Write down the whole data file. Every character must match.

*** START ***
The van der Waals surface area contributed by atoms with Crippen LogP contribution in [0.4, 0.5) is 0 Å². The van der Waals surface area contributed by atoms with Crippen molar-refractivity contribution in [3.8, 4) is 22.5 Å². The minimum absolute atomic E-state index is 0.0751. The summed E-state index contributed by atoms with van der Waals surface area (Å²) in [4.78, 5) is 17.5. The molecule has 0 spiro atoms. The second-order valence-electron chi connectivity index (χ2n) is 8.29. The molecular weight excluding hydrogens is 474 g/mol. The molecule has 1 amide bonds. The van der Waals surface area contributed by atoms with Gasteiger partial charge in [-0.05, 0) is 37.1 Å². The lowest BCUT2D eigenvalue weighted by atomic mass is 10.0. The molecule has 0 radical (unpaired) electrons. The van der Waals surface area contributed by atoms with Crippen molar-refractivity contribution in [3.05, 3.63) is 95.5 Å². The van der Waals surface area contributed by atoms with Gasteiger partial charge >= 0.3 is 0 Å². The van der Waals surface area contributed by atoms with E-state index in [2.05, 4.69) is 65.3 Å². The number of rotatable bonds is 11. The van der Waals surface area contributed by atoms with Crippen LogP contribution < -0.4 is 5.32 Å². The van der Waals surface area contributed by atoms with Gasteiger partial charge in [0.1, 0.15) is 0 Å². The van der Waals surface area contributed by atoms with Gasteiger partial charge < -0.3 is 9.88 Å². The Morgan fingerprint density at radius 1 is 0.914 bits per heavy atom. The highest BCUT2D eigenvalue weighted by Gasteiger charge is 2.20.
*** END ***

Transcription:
The van der Waals surface area contributed by atoms with Crippen LogP contribution in [0.4, 0.5) is 0 Å². The van der Waals surface area contributed by atoms with Crippen molar-refractivity contribution in [3.8, 4) is 22.5 Å². The minimum absolute atomic E-state index is 0.0751. The summed E-state index contributed by atoms with van der Waals surface area (Å²) in [4.78, 5) is 17.5. The molecule has 0 spiro atoms. The second-order valence-electron chi connectivity index (χ2n) is 8.29. The molecular weight excluding hydrogens is 474 g/mol. The molecule has 1 amide bonds. The van der Waals surface area contributed by atoms with Gasteiger partial charge in [-0.05, 0) is 37.1 Å². The lowest BCUT2D eigenvalue weighted by atomic mass is 10.0. The molecule has 0 radical (unpaired) electrons. The van der Waals surface area contributed by atoms with Crippen molar-refractivity contribution in [3.05, 3.63) is 95.5 Å². The van der Waals surface area contributed by atoms with Gasteiger partial charge >= 0.3 is 0 Å². The van der Waals surface area contributed by atoms with E-state index in [2.05, 4.69) is 65.3 Å². The number of rotatable bonds is 11. The van der Waals surface area contributed by atoms with Crippen LogP contribution < -0.4 is 5.32 Å². The van der Waals surface area contributed by atoms with Gasteiger partial charge in [0.1, 0.15) is 0 Å². The van der Waals surface area contributed by atoms with Gasteiger partial charge < -0.3 is 9.88 Å². The Morgan fingerprint density at radius 1 is 0.914 bits per heavy atom. The highest BCUT2D eigenvalue weighted by Gasteiger charge is 2.20.